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#Women’sHistoryMonth: Aly Raisman: A Champion for Survivors

This article is written by a student writer from the Her Campus at Chapel Hill chapter.

The six-time Olympic medalist Aly Raisman has become a voice for women everywhere. Member and captain of the USA Gymnastics Olympic Team’s Fierce Five of 2012 and the Final Five of 2016, Raisman is no stranger to the spotlight. The gymnast, originally known for her athletic ability, is now known for something else as well – her voice for change.

I have been an athlete and a fan of women’s gymnastics since I put on my first leotard at the age of two. Olympic gymnasts like Aly Raisman, Simone Biles and Jordan Wieber were the women I admired. They were strong, smart, powerful, beautiful and kind, and they are some of the best role models for young girls. When the news broke about the sexual abuse inside USA Gymnastics, everyone was watching. Besides the Olympics, I can’t remember a time where gymnastics was on the tongue of every person I came across. Everyone was talking about the trial and the women who were fighting back against their abuser.

In January of 2018, Raisman was one of the many voices to speak up and confront her now convicted sexual abuser, Larry Nassar, in court. She is among many gymnasts and Olympians like McKayla Maroney, Gabby Douglas, Jordan Wieber and Simone Biles who were abused by the doctor. According to The Guardian, Nassar was sentenced to 300 years in prison for his crimes, as well as 60 years for possession of child abuse images. Raisman was one of the higher profile victims to speak out at his trial, pleading the judge to not only punish her abuser, but also the leadership that let this happen for so many years.

In her statement at Nassar’s hearing, Raisman said, “My dream is that one day everyone will know what the words ‘me too’ signify, but they will be educated and able to protect themselves from predators like Larry, so they will never, ever, ever have to say the words ‘me too.’”

Aly Raisman at the sentencing hearing for Lawrence G. Nassar in January. 

Photo Credit: Brendan McDermid/Reuters

In the year since the trial, Aly Raisman has made her voice heard against USA Gymnastics, which has recently filed for bankruptcy after the financial weight of the Nassar suits, according to The Washington Post, as well as the US Olympic Committee, which was complicit to Larry Nassar and his abuse. She, along with many past Olympians, has spoken out for the need for change in the US programs.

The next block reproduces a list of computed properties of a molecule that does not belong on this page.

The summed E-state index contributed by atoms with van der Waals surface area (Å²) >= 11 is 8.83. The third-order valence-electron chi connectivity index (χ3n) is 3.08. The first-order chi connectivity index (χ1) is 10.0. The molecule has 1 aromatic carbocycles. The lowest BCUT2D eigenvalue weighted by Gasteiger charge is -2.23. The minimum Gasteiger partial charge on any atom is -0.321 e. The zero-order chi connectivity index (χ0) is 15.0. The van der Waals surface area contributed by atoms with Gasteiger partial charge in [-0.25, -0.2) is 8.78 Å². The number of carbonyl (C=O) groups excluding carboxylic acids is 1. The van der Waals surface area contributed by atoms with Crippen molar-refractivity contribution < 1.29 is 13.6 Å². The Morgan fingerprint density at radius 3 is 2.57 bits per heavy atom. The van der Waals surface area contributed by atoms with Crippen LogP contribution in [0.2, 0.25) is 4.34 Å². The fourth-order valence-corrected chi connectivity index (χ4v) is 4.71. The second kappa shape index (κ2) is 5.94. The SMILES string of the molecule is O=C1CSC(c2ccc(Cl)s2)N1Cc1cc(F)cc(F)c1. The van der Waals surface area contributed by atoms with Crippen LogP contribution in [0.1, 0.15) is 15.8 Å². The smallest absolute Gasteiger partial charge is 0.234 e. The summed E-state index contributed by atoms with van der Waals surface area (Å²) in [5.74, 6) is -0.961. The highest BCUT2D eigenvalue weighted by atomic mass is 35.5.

Raisman is now the voice for many: an activist for body positivity, sexual assault survivors and female empowerment. She is one of the models for Aerie’s body positivity campaign, #AeireReal. Raisman became a part of this campaign because she wanted girls to know that anybody is feminine – something she wished she was told as a young girl. Raisman told People, “I don’t want any young athlete to ever walk into a store and feel that their body type isn’t feminine. No matter what you look like, your body is unique. If we all had the same body type, it would be so boring!”

In 2018, Raisman did a photo shoot with Sports Illustrated to make her thoughts on victim blaming perfectly clear. She did a nude photo shoot, with only words and phrases like “Survivor,” “Women do not have to be modest to be respected,” “Fierce” and “Every Voice Matters” written on her body.

Photo posted on Aly Raisman’s Instagram for 2019’s International Women’s Day

In 2019, she is still fighting for women. Aly Raisman is now partnering with Darkness to Light, an organization focused on preventing child sexual abuse.

In January, Aly wrote an essay in Cosmopolitan about the problem of victim blaming, “It breaks my heart to hear victims blame themselves because of their outfit choice.”

Later she stated, “I wish everyone understood that abuse has nothing to do with clothing. It’s about power and entitlement, and it’s never okay.” 

Photo from Aly Raisman’s Instagram

Raisman does not see herself as a victim, but a survivor of sexual assault. The second most decorated female Olympic gymnast in United States’ history, Raisman wants to use her platform and spotlight to help prevent sexual assault and help other survivors like herself heal and survive together.

Lura McCraw

Chapel Hill '19

A Senior at University of North Carolina at Chapel Hill majoring in English who loves reading, Netflix binging, traveling and taking pictures of her cats.